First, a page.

My today's post will be dedicated to a bit of something English in Ukraine (where I live).
Several weeks ago I made a one-day trip to Simferopol, which is the capital of Autonomous Republic of Crimea, and Yalta and I'm pretty sure that Crimea is one of the most beautiful and picturesque places in the world. I was so much impressed by the scenery that I'm overflowing with adjectives (but, really, no words can describe it!). There are boundless steppes, thick forests, incredible mountains (one of them is shaped like a huge bear drinking water) and lots of sun. It's situated on the peninsula of the same name and is washed by the Black Sea and the Sea of Azov.
I was completely spell-bound during our four-hour car ride up the winding road, because I've never seen such unusually-shaped and fantastically-coloured mountains, that looked like something from a fantasy land, with mist hanging in spooky shadows over them like a mysterious veil, or such an astonishing number of tall, thin and arrow-like cypresses (I believe that Crimea is the only place in Ukraine where they actually grow) and other unusual trees: many of them are evergreens and those that are not are wearing bright, multi-coloured, eye-bewitching robes at the moment.
Apart from its natural wonders mentioned above as well as its mountain caves and harbours and its fame as a sea-side resort, Crimea has many palaces and places of interest. Unfortunately, I had very little time and managed to visit only two of them: Voronzov Palace and Livadia Palace and now I'd like to tell you a bit about them (because they are both very beautiful and historically important) and show you some of the pictures that I've bought.
Of course, at first glance Crimea has not much to do with England, however, it does have a few important historical strings attached to it.
Livadia Palace is known as the summer residence of Emperor Nikolai II of Russia and his family.
It was also the place where the Crimea (or Yalta) Conference was held in February 1945, which was the wartime meeting of the heads of the governments of the United States, the United Kingdom, and the Soviet Union, represented by President Franklin D. Roosevelt, Prime Minister Winston Churchill, and General Secretary Joseph Stalin, for the purpose of discussing the future of the nations involved in the World War II.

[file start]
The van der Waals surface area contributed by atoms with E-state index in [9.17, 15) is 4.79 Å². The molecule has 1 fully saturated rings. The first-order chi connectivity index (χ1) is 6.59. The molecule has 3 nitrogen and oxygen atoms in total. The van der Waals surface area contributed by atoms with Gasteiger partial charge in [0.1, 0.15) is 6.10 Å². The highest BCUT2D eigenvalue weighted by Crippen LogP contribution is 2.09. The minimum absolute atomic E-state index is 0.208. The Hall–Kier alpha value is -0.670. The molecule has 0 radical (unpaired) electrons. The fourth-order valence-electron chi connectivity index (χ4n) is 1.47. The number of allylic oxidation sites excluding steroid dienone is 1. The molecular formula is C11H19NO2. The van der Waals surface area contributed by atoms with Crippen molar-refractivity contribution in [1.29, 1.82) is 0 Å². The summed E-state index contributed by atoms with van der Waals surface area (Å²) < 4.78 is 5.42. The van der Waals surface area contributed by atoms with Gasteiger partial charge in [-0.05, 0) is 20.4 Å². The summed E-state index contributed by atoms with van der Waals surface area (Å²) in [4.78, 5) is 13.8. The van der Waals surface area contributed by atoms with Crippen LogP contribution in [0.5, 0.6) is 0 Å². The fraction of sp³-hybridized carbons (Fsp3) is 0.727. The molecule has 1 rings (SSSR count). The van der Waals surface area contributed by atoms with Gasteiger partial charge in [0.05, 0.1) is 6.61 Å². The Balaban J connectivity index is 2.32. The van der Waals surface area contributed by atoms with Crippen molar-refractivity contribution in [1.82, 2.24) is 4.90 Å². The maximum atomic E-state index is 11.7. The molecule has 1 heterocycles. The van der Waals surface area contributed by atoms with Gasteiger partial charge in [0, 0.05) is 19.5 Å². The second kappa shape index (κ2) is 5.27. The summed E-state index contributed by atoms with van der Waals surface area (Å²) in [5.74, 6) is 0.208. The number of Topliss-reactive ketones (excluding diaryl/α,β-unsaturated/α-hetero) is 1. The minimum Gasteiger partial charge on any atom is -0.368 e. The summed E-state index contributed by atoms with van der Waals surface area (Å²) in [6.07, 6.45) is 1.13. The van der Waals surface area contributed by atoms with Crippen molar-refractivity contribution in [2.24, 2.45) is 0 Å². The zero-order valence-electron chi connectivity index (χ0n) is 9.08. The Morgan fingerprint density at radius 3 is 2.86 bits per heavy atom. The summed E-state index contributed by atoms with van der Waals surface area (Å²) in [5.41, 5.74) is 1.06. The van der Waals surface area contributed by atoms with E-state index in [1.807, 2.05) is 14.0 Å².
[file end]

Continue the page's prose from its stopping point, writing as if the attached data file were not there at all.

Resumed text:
It was Livadia Palace that Franklin Roosevelt chose for his residence during the conference. This was his private room, especially equipped for his needs at the time. Before that it was the study of Nikolai II.
This is “White Hall” where the main part of the conference took place.
During Nikolai II's time it was the main reception room; it was equipped as Stalin's private study during the conference and it was here that he and Franklin Roosevelt discussed their own secret plans that excluded Winston Churchill and England.
Speaking of Winston Churchill, during the conference he chose as his residence Voronzov Palace.
It was built in 1824-1848 for Count Voronzov, who grew up and received his education in England. Apparently he was greatly influenced by everything English and thus the palace was built in something of an Elizabethan style among other things.
According to Churchill it made him feel right at home as though he was back in England. The moment I saw the palace, before I even heard anything from its history, it struck me as something from the “Tudors” and that feeling remained with me throughout the whole excursion.
However, occasionally I was struck by something very Regency-looking.
And this “blue room” is definitely my favourite one.
Farida Mestek is the author of “Margaret's Rematch” and “A Secret Arrangement” - romantic stories set against the backdrop of Regency England. You can learn more about her books at her blog Regency Sketches.